When most people hear the term blockchain, they immediately think bitcoin.
And, there’s a good reason why the two are used almost interchangeably by much of the public as well as the media. Blockchain technology was invented by the pseudonymous Bitcoin creator Satoshi Nakamoto in 2008 as the public transaction ledger for cryptocurrency.
USE CASES FOR BLOCKCHAIN IN BUSINESS
Blockchain is still most widely known for its use in the cryptocurrency space, but its utility crosses a wide range of industries because it offers an end-to-end encryption of data coupled with transparency into transactions. The tech also helps facilitate collaboration by offering interoperability between different data management systems used by companies engaged in a transaction.
All of these factors mean blockchain is being deployed across industries. One area is the murky ad tech space where buyers and sellers of digital advertising have had to rely on intermediary technologies, which allow for ad fraud and other issues. Online ad blockchain transactions provide transparency that ensures advertisers they are buying ad space on valid websites.
Transportation, shipping, and logistics is another area where blockchain is making inroads through offering security and visibility into tracking supply chains and shipment capacity and transparency into the data around shipped goods. Most data-centric business processes that require trust traditionally provided by middlemen, such as financial transactions, have blockchain applications.
Dallas Innovates recently reported Dallas’ Jeremy McKane, an artist and director, is using blockchain to secure oceanic measurements as part of The Ocean Fund, a project designed to protect the oceans. And Dallas-based transportation management services and logistics company Transplace announced it joined the Blockchain in Transport Alliance, with its Chief Technology Officer Mike Dieter taking a seat on BiTA’s Standards Council Board of Directors.
It has even been suggested that blockchain tech could be the solution that will enable secure, encrypted and transparent digital voting.
HOW BIG IS BLOCKCHAIN?
According to the International Data Corporation, 2018 is shaping up to be a big year for the tech with global spending expected to reach $2.1 billion, rising to $9.2 billion by 2021. And Accenture’s recently released Technology Vision 2018 report found 80 percent of global survey respondents expect to integrate blockchain within the next three years. The expectations among Dallas business and IT execs was even higher at 93 percent
Given those numbers, it’s no surprise Dallas-area companies are already integrating blockchain into their businesses. Read on for a cross-section of companies that are on the forefront of blockchain ranging from cryptocurrency-based business models to personal storage services.
DFW BUSINESSES ON THE FOREFRONT OF BLOCKCHAIN
Bid Ops helps procurement buyers conduct multi-vendor contract negotiations through its sourcing acceleration platform using private blockchains to manage the transaction ledgers between vendors and buyers. The reason Bid Ops integrated blockchain into its platform is the tech is a more efficient database architecture for its customers CEO Edmund Zagorin told Dallas Innovates. For Bid Ops blockchain serves as a decentralized ledger instead of a digital ledger located within a database.
“The technology is still very young, and it may change quite a bit before it hits a major growth spurt.”
In a way, Bid Ops is getting ahead of the game in its business sector at a time when payment and financial technology businesses are becoming more interested in blockchain. Zagorin said the company believes procurement and purchasing departments are poised to take the technology more seriously.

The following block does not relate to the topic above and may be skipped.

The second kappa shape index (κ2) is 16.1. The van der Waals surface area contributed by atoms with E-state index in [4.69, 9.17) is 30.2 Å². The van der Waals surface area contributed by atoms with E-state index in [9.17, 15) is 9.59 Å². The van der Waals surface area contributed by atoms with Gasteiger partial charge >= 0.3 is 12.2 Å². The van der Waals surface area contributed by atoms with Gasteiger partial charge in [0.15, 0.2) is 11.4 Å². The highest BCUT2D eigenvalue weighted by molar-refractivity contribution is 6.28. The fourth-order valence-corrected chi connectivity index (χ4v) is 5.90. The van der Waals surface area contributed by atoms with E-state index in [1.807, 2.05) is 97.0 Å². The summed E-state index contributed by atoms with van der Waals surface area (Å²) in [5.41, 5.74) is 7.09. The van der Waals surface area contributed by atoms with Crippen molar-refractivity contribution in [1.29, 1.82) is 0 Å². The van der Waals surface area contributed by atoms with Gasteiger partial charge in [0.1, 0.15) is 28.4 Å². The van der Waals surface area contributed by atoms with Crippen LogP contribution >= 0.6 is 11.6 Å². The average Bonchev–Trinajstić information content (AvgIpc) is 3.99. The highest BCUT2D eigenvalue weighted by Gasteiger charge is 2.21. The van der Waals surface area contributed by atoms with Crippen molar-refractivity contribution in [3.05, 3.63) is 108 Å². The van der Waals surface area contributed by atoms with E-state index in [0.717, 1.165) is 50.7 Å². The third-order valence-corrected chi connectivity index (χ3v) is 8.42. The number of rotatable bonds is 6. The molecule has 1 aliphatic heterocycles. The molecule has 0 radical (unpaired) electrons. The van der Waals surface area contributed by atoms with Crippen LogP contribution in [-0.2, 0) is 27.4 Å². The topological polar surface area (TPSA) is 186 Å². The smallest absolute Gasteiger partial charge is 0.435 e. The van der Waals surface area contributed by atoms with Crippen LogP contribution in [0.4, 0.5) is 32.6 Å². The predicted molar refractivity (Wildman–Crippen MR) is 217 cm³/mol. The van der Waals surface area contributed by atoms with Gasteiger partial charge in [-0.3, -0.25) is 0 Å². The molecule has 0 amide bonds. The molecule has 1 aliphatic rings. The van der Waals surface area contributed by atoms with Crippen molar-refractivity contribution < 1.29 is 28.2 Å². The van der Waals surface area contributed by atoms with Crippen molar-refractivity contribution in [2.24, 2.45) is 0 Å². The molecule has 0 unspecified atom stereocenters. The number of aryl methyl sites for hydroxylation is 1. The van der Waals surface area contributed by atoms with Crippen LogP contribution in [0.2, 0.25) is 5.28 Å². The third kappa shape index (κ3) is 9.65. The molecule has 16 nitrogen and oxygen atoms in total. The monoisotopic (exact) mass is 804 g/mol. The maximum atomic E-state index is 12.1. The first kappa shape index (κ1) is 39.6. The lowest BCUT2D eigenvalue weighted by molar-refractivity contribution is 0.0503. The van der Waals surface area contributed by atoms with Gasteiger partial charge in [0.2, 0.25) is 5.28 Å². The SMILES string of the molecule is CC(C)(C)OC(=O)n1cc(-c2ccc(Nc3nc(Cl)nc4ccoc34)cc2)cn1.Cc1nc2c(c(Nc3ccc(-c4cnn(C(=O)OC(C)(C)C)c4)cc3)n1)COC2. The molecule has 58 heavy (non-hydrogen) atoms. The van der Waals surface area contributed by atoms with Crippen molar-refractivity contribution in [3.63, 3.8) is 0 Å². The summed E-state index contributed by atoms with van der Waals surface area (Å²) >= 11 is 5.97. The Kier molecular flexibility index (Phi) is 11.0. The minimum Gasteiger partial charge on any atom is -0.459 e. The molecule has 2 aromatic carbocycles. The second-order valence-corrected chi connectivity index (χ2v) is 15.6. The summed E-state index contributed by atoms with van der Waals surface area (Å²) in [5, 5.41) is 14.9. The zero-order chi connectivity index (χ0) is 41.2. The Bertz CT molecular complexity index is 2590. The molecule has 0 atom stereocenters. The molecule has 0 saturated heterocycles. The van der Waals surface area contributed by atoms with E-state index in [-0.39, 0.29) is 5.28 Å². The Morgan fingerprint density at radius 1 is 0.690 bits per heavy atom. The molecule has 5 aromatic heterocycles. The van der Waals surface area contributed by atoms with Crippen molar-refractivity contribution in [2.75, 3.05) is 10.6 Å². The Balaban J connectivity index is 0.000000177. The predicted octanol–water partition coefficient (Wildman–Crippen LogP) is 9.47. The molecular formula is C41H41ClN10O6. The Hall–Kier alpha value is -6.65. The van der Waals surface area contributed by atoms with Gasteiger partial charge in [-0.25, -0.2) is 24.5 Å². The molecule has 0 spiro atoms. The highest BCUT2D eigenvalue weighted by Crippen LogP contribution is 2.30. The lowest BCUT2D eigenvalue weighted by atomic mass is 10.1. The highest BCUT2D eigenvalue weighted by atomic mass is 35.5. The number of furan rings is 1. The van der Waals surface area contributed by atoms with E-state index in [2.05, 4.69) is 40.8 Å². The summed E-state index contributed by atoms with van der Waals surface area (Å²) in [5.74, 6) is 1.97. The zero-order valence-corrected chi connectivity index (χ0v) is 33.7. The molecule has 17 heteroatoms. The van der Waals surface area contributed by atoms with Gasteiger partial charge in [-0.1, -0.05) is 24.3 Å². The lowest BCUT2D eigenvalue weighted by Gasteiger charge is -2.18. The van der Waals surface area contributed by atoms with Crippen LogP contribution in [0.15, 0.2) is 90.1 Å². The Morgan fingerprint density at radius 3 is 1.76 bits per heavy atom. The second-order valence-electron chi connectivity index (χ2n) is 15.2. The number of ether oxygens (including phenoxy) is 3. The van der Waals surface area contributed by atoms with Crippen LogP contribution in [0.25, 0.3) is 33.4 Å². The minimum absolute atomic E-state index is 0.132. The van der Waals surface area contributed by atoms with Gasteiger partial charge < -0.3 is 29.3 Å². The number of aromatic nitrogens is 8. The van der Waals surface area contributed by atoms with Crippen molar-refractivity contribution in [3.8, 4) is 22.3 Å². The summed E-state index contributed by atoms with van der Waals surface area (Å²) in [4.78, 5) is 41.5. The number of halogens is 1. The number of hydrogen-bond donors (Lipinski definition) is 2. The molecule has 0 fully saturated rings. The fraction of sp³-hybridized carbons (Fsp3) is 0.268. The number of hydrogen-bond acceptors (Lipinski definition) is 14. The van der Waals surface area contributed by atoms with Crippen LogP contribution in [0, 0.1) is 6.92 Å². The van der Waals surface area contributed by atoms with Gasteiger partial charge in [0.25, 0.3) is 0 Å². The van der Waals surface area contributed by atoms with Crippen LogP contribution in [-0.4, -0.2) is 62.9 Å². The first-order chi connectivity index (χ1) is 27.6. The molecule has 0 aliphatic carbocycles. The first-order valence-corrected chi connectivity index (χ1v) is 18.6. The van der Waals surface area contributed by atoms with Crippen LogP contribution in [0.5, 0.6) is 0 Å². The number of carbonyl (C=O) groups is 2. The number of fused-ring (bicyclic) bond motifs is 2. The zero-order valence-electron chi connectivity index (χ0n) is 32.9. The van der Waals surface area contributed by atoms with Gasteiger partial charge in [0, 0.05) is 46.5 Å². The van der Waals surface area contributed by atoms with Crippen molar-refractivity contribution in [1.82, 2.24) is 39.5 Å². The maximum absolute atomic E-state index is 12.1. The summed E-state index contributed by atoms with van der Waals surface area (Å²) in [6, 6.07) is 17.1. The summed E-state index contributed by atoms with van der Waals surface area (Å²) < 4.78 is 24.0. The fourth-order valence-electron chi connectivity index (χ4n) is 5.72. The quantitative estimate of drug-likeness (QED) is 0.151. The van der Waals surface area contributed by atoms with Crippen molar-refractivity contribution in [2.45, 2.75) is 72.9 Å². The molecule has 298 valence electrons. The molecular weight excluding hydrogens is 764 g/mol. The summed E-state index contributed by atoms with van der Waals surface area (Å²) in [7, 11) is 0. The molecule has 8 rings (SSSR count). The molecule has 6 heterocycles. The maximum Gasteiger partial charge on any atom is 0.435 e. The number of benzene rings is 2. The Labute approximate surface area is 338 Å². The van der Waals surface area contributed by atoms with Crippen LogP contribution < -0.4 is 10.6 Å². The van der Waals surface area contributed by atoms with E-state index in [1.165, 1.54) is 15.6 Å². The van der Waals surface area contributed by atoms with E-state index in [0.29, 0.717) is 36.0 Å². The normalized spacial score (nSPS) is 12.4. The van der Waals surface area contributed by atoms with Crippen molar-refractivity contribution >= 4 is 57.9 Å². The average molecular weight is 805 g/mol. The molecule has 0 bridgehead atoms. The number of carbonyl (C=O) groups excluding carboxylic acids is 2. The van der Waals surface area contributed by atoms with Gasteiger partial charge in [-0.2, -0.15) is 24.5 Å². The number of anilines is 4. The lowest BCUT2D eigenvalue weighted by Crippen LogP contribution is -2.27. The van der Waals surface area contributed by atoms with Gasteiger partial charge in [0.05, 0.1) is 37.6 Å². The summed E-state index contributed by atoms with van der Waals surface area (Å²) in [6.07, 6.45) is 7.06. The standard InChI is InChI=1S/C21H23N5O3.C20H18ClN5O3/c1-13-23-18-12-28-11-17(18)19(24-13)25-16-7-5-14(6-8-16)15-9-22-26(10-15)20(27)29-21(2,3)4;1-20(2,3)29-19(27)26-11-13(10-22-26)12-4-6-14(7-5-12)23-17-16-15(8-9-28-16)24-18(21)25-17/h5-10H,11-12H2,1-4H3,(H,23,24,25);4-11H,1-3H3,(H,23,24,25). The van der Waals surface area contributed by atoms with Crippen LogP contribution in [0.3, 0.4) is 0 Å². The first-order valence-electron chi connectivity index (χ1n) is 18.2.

“The technology is still very young, and it may change quite a bit before it hits a major growth spurt,” Zagorin said. “Ten years from now will we still be calling it ‘blockchain’ as a separate entity, or will it simply be another tool in the IT architects’ toolbox?”
Comparing blockchain to artificial intelligence adoption, he said if the tech can add efficiency to doing business it will “join the toolbox” whether or not it is a visible part of the user experience. Zagorin thinks people will begin to realize that cryptocurrencies and blockchain are two different things with many uses for private blockchains that accelerate existing business processes.
The company, founded by Dallas-based marketer and cryptocurrency investor Joe Youngblood, bills itself as the world’s first marketing agency that only accepts cryptocurrency. The agency provides standard marketing services such as search engine marketing, Facebook advertising, and PR. It also offers consulting on implementing blockchain tech around solving business problems, accepting cryptocurrencies, and aiding startups in gaining funding via ICO (initial coin offering) marketing.
A differentiator is Blockchain 37 allows its clients to make payment in the cryptocurrency of their choice, with some restrictions, and doesn’t bill in fiat currency or accept checks or money orders.
Blockchain 37 also is testing a blockchain-based transparency initiative to record third-party work from freelancers and subcontractors for its clients.
The company was founded to “disrupt the self-storage industry through technology and ease of use,” said Kyle Bainter, co-founder and CEO of Callbox Storage. Its service includes picking up the items to be stored, creating a photo and barcoded inventory that can be accessed via a web page, and returning stored items on demand all at a cost comparable to traditional storage.
Callbox uses blockchain in its proprietary process involving unique identifier technology and its smart storage software to track every one of its customers’ items from their home to Callbox’s storage facility and then back to the customers’ homes. The system provides both Callbox and its customers with full transparency into the location and safety of the stored items. The system also helps Callbox in billing by automatically charging customers based on actual storage space used allowing the company to right-size customers into a proper size storage plan.
“We have implemented this technology to enable us to improve the customer experience. The traditional self-storage process is a miserable one for consumers, and, it takes a lot of time,” Bainter said. “Through our technology we save our customers time, energy, and provide transparency to their items in storage.”